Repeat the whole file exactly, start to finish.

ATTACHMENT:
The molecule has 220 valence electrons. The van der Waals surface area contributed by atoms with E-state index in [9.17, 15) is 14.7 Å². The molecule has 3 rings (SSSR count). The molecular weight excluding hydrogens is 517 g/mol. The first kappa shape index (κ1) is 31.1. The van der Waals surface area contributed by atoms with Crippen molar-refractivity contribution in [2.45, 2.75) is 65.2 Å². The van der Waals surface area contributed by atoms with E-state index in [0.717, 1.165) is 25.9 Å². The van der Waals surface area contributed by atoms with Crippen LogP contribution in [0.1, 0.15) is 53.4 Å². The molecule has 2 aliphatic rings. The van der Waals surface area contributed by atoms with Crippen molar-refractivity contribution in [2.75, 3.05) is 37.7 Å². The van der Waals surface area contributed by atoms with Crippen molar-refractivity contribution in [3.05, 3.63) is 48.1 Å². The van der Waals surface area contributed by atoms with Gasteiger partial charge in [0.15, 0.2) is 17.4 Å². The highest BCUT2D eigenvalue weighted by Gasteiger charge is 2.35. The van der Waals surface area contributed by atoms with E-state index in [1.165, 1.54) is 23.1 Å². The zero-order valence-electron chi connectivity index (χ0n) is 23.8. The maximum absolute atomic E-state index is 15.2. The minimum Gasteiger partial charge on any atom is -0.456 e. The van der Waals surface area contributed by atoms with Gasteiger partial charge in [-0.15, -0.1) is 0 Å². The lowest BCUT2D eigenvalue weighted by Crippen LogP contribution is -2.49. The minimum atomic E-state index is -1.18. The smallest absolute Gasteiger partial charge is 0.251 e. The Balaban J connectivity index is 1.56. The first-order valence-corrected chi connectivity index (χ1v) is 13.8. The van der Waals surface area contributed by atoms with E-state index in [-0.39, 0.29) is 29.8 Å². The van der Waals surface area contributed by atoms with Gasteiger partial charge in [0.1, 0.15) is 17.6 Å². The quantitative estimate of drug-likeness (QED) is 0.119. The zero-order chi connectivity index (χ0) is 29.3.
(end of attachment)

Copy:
The molecule has 220 valence electrons. The van der Waals surface area contributed by atoms with E-state index in [9.17, 15) is 14.7 Å². The molecule has 3 rings (SSSR count). The molecular weight excluding hydrogens is 517 g/mol. The first kappa shape index (κ1) is 31.1. The van der Waals surface area contributed by atoms with Crippen molar-refractivity contribution in [2.45, 2.75) is 65.2 Å². The van der Waals surface area contributed by atoms with E-state index in [0.717, 1.165) is 25.9 Å². The van der Waals surface area contributed by atoms with Crippen LogP contribution in [0.1, 0.15) is 53.4 Å². The molecule has 2 aliphatic rings. The van der Waals surface area contributed by atoms with Crippen molar-refractivity contribution in [2.75, 3.05) is 37.7 Å². The van der Waals surface area contributed by atoms with Crippen molar-refractivity contribution in [3.05, 3.63) is 48.1 Å². The van der Waals surface area contributed by atoms with Gasteiger partial charge in [0.15, 0.2) is 17.4 Å². The highest BCUT2D eigenvalue weighted by Gasteiger charge is 2.35. The van der Waals surface area contributed by atoms with E-state index in [1.165, 1.54) is 23.1 Å². The zero-order valence-electron chi connectivity index (χ0n) is 23.8. The maximum absolute atomic E-state index is 15.2. The minimum Gasteiger partial charge on any atom is -0.456 e. The van der Waals surface area contributed by atoms with Gasteiger partial charge in [-0.15, -0.1) is 0 Å². The lowest BCUT2D eigenvalue weighted by Crippen LogP contribution is -2.49. The minimum atomic E-state index is -1.18. The smallest absolute Gasteiger partial charge is 0.251 e. The Balaban J connectivity index is 1.56. The first-order valence-corrected chi connectivity index (χ1v) is 13.8. The van der Waals surface area contributed by atoms with E-state index in [-0.39, 0.29) is 29.8 Å². The van der Waals surface area contributed by atoms with Gasteiger partial charge in [0.1, 0.15) is 17.6 Å². The quantitative estimate of drug-likeness (QED) is 0.119. The zero-order chi connectivity index (χ0) is 29.3.